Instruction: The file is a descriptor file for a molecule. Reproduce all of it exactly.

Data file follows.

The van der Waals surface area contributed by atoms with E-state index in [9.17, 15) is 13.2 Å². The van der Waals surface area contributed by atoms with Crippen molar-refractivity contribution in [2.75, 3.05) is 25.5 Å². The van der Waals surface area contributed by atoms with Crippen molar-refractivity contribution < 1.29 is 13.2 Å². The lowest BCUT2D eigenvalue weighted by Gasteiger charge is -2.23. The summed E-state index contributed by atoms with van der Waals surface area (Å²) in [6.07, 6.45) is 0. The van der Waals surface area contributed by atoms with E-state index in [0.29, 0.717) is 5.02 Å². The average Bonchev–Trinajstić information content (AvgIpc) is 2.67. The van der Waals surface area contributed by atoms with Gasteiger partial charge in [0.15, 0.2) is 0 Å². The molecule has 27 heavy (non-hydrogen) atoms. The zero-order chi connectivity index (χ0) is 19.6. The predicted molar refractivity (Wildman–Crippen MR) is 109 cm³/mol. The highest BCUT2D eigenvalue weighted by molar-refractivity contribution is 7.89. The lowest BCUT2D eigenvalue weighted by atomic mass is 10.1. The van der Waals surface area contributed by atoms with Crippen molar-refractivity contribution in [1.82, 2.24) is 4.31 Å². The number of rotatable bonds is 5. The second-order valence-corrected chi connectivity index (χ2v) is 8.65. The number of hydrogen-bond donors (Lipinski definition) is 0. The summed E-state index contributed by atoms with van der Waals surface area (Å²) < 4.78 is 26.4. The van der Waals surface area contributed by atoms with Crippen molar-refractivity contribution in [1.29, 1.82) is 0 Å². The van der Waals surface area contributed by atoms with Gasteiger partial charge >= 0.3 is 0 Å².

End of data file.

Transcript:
The van der Waals surface area contributed by atoms with E-state index in [9.17, 15) is 13.2 Å². The van der Waals surface area contributed by atoms with Crippen molar-refractivity contribution in [2.75, 3.05) is 25.5 Å². The van der Waals surface area contributed by atoms with Crippen molar-refractivity contribution < 1.29 is 13.2 Å². The lowest BCUT2D eigenvalue weighted by Gasteiger charge is -2.23. The summed E-state index contributed by atoms with van der Waals surface area (Å²) in [6.07, 6.45) is 0. The van der Waals surface area contributed by atoms with E-state index in [0.29, 0.717) is 5.02 Å². The average Bonchev–Trinajstić information content (AvgIpc) is 2.67. The van der Waals surface area contributed by atoms with Gasteiger partial charge in [0.15, 0.2) is 0 Å². The molecule has 27 heavy (non-hydrogen) atoms. The zero-order chi connectivity index (χ0) is 19.6. The predicted molar refractivity (Wildman–Crippen MR) is 109 cm³/mol. The highest BCUT2D eigenvalue weighted by molar-refractivity contribution is 7.89. The lowest BCUT2D eigenvalue weighted by atomic mass is 10.1. The van der Waals surface area contributed by atoms with Crippen molar-refractivity contribution in [1.82, 2.24) is 4.31 Å². The number of rotatable bonds is 5. The second-order valence-corrected chi connectivity index (χ2v) is 8.65. The number of hydrogen-bond donors (Lipinski definition) is 0. The summed E-state index contributed by atoms with van der Waals surface area (Å²) < 4.78 is 26.4. The van der Waals surface area contributed by atoms with Crippen molar-refractivity contribution in [1.29, 1.82) is 0 Å². The van der Waals surface area contributed by atoms with Gasteiger partial charge >= 0.3 is 0 Å².